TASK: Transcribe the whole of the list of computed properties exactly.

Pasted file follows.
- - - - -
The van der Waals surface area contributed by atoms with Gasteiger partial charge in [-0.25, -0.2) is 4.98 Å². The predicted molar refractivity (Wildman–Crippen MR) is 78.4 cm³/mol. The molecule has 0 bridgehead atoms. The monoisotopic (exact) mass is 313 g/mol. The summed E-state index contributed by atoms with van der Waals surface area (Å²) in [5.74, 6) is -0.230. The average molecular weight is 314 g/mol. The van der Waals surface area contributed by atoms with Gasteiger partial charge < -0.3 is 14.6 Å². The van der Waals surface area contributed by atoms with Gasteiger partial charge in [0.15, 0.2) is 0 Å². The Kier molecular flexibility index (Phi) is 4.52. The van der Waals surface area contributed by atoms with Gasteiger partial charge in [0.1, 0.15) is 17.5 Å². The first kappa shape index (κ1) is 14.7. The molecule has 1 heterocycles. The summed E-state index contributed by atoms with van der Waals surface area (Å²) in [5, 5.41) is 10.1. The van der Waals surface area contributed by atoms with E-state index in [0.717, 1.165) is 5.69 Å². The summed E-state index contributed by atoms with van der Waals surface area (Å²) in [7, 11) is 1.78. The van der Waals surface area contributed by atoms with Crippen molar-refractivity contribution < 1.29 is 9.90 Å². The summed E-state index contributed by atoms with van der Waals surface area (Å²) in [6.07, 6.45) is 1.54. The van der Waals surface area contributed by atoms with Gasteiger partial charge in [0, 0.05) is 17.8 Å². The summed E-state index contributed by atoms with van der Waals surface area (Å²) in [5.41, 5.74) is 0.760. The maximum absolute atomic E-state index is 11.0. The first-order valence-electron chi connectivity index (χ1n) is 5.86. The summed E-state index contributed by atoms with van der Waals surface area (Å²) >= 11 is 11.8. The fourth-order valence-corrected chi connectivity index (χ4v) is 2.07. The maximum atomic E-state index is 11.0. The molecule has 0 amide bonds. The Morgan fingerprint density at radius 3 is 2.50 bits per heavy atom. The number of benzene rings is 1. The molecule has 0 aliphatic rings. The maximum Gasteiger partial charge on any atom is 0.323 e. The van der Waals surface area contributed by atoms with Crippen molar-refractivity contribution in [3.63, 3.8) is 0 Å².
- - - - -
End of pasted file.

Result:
The van der Waals surface area contributed by atoms with Gasteiger partial charge in [-0.25, -0.2) is 4.98 Å². The predicted molar refractivity (Wildman–Crippen MR) is 78.4 cm³/mol. The molecule has 0 bridgehead atoms. The monoisotopic (exact) mass is 313 g/mol. The summed E-state index contributed by atoms with van der Waals surface area (Å²) in [5.74, 6) is -0.230. The average molecular weight is 314 g/mol. The van der Waals surface area contributed by atoms with Gasteiger partial charge < -0.3 is 14.6 Å². The van der Waals surface area contributed by atoms with Gasteiger partial charge in [0.15, 0.2) is 0 Å². The Kier molecular flexibility index (Phi) is 4.52. The van der Waals surface area contributed by atoms with Gasteiger partial charge in [0.1, 0.15) is 17.5 Å². The first kappa shape index (κ1) is 14.7. The molecule has 1 heterocycles. The summed E-state index contributed by atoms with van der Waals surface area (Å²) in [5, 5.41) is 10.1. The van der Waals surface area contributed by atoms with E-state index in [0.717, 1.165) is 5.69 Å². The summed E-state index contributed by atoms with van der Waals surface area (Å²) in [7, 11) is 1.78. The van der Waals surface area contributed by atoms with Crippen molar-refractivity contribution < 1.29 is 9.90 Å². The summed E-state index contributed by atoms with van der Waals surface area (Å²) in [6.07, 6.45) is 1.54. The van der Waals surface area contributed by atoms with Gasteiger partial charge in [0, 0.05) is 17.8 Å². The summed E-state index contributed by atoms with van der Waals surface area (Å²) in [5.41, 5.74) is 0.760. The maximum absolute atomic E-state index is 11.0. The first-order valence-electron chi connectivity index (χ1n) is 5.86. The summed E-state index contributed by atoms with van der Waals surface area (Å²) >= 11 is 11.8. The fourth-order valence-corrected chi connectivity index (χ4v) is 2.07. The maximum atomic E-state index is 11.0. The molecule has 0 amide bonds. The Morgan fingerprint density at radius 3 is 2.50 bits per heavy atom. The number of benzene rings is 1. The molecule has 0 aliphatic rings. The maximum Gasteiger partial charge on any atom is 0.323 e. The van der Waals surface area contributed by atoms with Crippen molar-refractivity contribution in [3.63, 3.8) is 0 Å².